Gay Friendly Germany - - Magazin | Up Front - Ste­pha­nie Kuh­nen

Its co­lours are un­ders­tood around the world, but who in­ven­ted it?

If it wasn’t ap­pa­rent be­fo­rehand, the pho­tos of ac­tor Til­da Swin­ton in Moscow or tho­se of Af­ri­can les­bi­ans and gays hol­ding rain­bow flags that blan­ke­ted the pla­net ma­de cle­ar that the rain­bow flag is much mo­re than just co­lour­ful ho­mo kitsch; ra­ther, it is a sign of re­sis­tan­ce against in­jus­ti­ce. Its co­lours are un­ders­tood around the world. They are co­de pro­mi­sing a fri­end­ly wel­co­me: les­bi­ans, gays and trans­gen­der peop­le are ac­cep­ted he­re. Re­gard­less of whe­re you are in the world, if you know the lo­cal lan­gua­ge or are tra­vel­ling by your lo­ne­so­me, the rain­bow flag has be­co­me a sli­ce of ho­me, ever­yw­he­re. The LGBTI rain­bow flag was de­si­gned by Ame­ri­can ar­tist and ac­tivist Gil­bert Ba­ker, who wa­ved his own ve­ry first, hand-sewn rain­bow flag at the gay pri­de pa­ra­de in San Fran­cis­co on Ju­ne 25, 1978. Ba­ker may ha­ve be­en in­spi­red by the rain­bow ban­ners car­ri­ed by mourning drag queens at Ju­dy Gar­land’s fu­n­e­ral in New York Ci­ty on Ju­ne 27, 1969. Her ver­si­on of “So­mew­he­re over the Rain­bow” is per­haps the ul­ti­ma­te bal­lad of lon­ging and ye­arning. Le­gend has it that the uto­pia of a land bey­ond the rain­bow, whe­re even the most spec­ta­cu­lar dreams co­me true be­ca­me the in­spi­ra­ti­on for the Sto­ne­wall Ri­ots that hap­pe­n­ed on Chris­to­pher Street ear­ly in the morning of Ju­ne 29, 1969. The San Fran­cis­co gay pri­de pa­ra­de com­mit­tee na­med the rain­bow flag as the sym­bol of the gay mo­ve­ment in 1979. In May of the sa­me ye­ar, the mur­de­rer of gay ci­ty su­per­vi­sor Har­vey Milk got off with a ve­ry le­ni­ent sen­tence, which spar­ked the Whi­te Night Ri­ots. The po­li­ce, on­ce again, we­re bru­tal in quel­ling the rio­ting les­bi­ans, gays and trans­gen­de­red peop­le. To­day, the rain­bow flag isn’t just a re­min­der of the vic­to­ries of one of the most suc­cess­ful so­ci­al mo­ve­ments of the twen­ti­eth cen­tu­ry and sym­bol of the di­ver­si­ty of the LGBTI com­mu­ni­ty, it al­so gi­ves ho­pe to ma­ny peop­le for a fre­er, mo­re pe­ace­ful li­fe of their own choo­sing.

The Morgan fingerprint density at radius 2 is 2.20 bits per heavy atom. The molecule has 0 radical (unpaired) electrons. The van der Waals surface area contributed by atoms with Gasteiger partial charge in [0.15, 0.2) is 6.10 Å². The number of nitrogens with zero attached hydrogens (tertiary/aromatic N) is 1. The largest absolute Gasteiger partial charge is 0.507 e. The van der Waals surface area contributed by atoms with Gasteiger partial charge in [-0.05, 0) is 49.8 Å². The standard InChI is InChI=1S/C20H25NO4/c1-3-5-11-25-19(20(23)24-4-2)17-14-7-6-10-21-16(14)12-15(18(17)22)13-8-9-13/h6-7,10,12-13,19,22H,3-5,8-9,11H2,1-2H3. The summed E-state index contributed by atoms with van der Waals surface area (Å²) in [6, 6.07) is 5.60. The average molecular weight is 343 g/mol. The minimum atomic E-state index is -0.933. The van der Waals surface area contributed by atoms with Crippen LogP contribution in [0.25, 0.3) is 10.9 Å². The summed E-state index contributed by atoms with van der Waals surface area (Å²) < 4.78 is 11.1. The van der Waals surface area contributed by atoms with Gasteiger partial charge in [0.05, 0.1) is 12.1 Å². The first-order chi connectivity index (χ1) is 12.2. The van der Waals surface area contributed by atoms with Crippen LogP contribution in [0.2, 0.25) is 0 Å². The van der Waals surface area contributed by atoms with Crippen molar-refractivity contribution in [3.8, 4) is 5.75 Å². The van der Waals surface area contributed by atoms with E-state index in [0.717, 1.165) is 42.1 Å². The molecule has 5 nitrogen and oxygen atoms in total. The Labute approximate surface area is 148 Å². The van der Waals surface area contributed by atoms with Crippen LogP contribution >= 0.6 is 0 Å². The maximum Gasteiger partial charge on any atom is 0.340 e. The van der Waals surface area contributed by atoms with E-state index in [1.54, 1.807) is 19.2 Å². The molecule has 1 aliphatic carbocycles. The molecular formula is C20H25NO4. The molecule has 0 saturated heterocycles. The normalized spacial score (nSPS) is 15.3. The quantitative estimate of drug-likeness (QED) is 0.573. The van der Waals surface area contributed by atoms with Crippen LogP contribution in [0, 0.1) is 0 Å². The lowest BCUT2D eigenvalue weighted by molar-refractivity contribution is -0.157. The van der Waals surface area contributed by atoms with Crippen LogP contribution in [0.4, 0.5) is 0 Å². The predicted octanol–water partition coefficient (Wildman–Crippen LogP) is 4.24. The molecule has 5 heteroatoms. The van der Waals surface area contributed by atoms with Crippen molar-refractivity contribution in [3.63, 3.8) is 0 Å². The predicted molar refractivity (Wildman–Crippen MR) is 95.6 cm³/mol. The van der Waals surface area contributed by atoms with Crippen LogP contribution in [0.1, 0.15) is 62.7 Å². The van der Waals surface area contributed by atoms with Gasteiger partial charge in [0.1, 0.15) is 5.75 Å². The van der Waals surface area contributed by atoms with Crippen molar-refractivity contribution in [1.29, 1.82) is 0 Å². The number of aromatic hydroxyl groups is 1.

Pri­de in To­kio/To­kyo (Ja­pan)

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